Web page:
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QuantumScape data shows 15-minute fast charging of solid-state cell for hundreds of consecutive cycles

Solid-state Li-metal battery company QuantumScape released data showing its battery cells have completed 400 consecutive 15-minute fast-charging (4C) cycles from 10% to 80% of the cell’s capacity while retaining well above 80% of the initial energy—a first for this type of battery technology.

QuantumScape conducted the tests on commercially relevant sized single-layer prototype battery cells at multiple temperatures (25 °C and 45 °C), 3.4 atmospheres of pressure and 100% depth of discharge.


Source: QuantumScape

Internal combustion engine vehicles can be refueled in about 5 minutes, whereas today’s leading lithium-ion electric vehicle (EV) batteries typically need around 30 minutes to fast charge from 10% to 80% capacity at a rate that doesn’t reduce the battery’s lifetime. This longer charge time prevents EVs from providing the same user experience as internal combustion engine vehicles. If QuantumScape can successfully deliver today’s demonstrated capability into the marketplace, the time difference between recharging EVs and refueling their combustion-engine counterparts will be only several minutes, which could help enable broader EV adoption.

The materials used in today’s EV batteries, such as the graphite in the anode, have physics-based rate limitations that can cause permanent damage when charged repeatedly at fast rates, reducing the range the vehicle can travel.

As QuantumScape explains in a white paper discussing its fast-charging results:

In legacy lithium-ion batteries, most of the material in the anode is graphite. Lithium ions intercalate into the graphite host during charge and are stored there until the battery is discharged. However, the rate at which lithium can diffuse into the graphite host material is limited by the fundamental properties of the materials themselves.

When charging speeds exceed the diffusion rate of lithium into graphite, lithium begins plating on top of the graphite particle, rather than diffusing into the atomic lattice of the graphite. This plating process reduces the available lithium and lowers the battery’s capacity. Because the lithium metal reacts with the liquid electrolyte to form chemical reaction side products on the surface of the graphite, it forms a barrier that makes it increasingly difficult for lithium ions to diffuse into the graphite. This increases cell resistance and accelerates cell degradation. In the worst case, lithium plating on graphite can lead to the formation of dendrites, root-like structures of lithium that can grow from the anode to the cathode and cause a short-circuit, killing the battery and potentially causing a fire or explosion. These fundamental safety risks are why charging speeds are limited in today’s EVs.

This can put EV drivers in the position to choose between the convenience of fast charging and preserving their battery range. QuantumScape tested battery cells from a commercially available third-party EV with the same protocol and found that those third-party cells rapidly degrade after only a few dozen charge cycles.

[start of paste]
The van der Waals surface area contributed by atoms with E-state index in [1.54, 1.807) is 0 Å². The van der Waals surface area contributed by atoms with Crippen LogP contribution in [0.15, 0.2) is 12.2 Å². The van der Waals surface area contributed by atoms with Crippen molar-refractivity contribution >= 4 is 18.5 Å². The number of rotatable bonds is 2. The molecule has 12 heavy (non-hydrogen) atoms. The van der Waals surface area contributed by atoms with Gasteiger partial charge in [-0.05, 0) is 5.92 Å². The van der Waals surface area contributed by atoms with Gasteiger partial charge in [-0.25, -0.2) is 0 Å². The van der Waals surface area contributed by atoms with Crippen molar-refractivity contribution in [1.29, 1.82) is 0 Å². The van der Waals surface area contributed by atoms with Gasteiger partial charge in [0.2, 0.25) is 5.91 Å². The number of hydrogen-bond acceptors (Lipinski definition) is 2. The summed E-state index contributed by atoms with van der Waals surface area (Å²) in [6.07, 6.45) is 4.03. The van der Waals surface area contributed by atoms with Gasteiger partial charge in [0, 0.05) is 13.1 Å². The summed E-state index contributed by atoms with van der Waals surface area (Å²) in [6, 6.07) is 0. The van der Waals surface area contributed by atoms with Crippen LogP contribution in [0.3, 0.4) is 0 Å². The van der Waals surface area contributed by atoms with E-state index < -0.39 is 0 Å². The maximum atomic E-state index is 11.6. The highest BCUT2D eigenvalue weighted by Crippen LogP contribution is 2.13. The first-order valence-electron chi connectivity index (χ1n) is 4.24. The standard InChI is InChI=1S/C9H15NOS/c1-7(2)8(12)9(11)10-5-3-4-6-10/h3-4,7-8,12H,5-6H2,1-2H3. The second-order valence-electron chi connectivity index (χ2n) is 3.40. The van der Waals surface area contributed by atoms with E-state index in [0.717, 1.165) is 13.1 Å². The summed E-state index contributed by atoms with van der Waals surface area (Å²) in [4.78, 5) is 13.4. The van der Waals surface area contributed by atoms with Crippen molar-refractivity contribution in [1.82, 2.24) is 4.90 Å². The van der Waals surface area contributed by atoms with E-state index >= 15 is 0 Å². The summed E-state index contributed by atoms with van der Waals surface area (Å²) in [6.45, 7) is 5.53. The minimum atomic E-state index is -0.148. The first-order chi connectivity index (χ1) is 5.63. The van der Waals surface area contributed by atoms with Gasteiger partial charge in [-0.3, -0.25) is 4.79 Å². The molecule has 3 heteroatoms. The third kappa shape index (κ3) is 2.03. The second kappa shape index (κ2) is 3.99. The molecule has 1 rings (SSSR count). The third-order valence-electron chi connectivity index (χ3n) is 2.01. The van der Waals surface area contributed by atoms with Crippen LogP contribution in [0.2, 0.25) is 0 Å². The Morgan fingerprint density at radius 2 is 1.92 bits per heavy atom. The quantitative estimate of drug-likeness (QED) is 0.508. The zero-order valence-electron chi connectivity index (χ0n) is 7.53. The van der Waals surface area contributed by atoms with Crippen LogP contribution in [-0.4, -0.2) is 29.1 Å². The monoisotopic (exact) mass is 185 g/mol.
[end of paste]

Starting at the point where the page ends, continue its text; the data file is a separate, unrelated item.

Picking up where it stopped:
QuantumScape’s lithium-metal battery cells retained more than 80% of their initial energy after 400 cycles of 15-minute (4C) fast charge between a 10% and 80% state of charge. For a vehicle with 400 miles of range, 400 cycles represent approximately 160,000 total driving miles.


Source: QuantumScape

QuantumScape says that the core innovation that enables its cells to achieve such an increase in fast-charging capability is its ceramic solid-electrolyte separator. This component resolves several of the limitations of legacy lithium-ion batteries.

  • Lithium plating: The solid-electrolyte separator, which has demonstrated resistance to lithium dendrites even at high current densities, enables QuantumScape batteries to use lithium metal as the anode.

  • Stability to lithium metal: The separator material has demonstrated exceptional stability with respect to lithium metal, limiting the formation of reaction side products that can increase internal resistance and consume lithium. This property results in higher power capability and good cycle life.

  • Electrode thickness: Because of the battery’s anode-free design, there is no host material. This means that the lithium diffusion distance is substantially shortened; lithium does not have to be transported across the anode but rather plates directly on the separator surface. In addition, this design offers anode energy density close to the theoretical maximum.

  • Temperature: When legacy lithium-ion batteries are cool, lithium diffuses more slowly into the host material. Legacy batteries must limit charge rates when the batteries have not been pre-heated to prevent lithium plating. In contrast, QuantumScape batteries use lithium plating as the mechanism of action to deliver hundreds of fast-charge cycles even at room temperature.



good evidence

This is an exciting development, and may eventually help alleviate congestion along public charge corridors.

But consider that today, with a 400 mile Tesla Model S, you can drive from Los Angeles to San Francisco without recharging.

With a Lucid Air, you can drive from SF to the Mexican border without charging.

A single charge in that Lucid will get you from Los Angeles to Portland Oregon. Presumably, you’d charge overnight after 8-9 hours of driving.

In 2012, Tesla Model S shipped with a maximum 265 miles range.

200-300 mile range is now typical for EVs.

15 min charge is awesome. But also unnecessary for the vast majority of typical duty cycles.

For commercial trucks and airplanes, this will open new markets.

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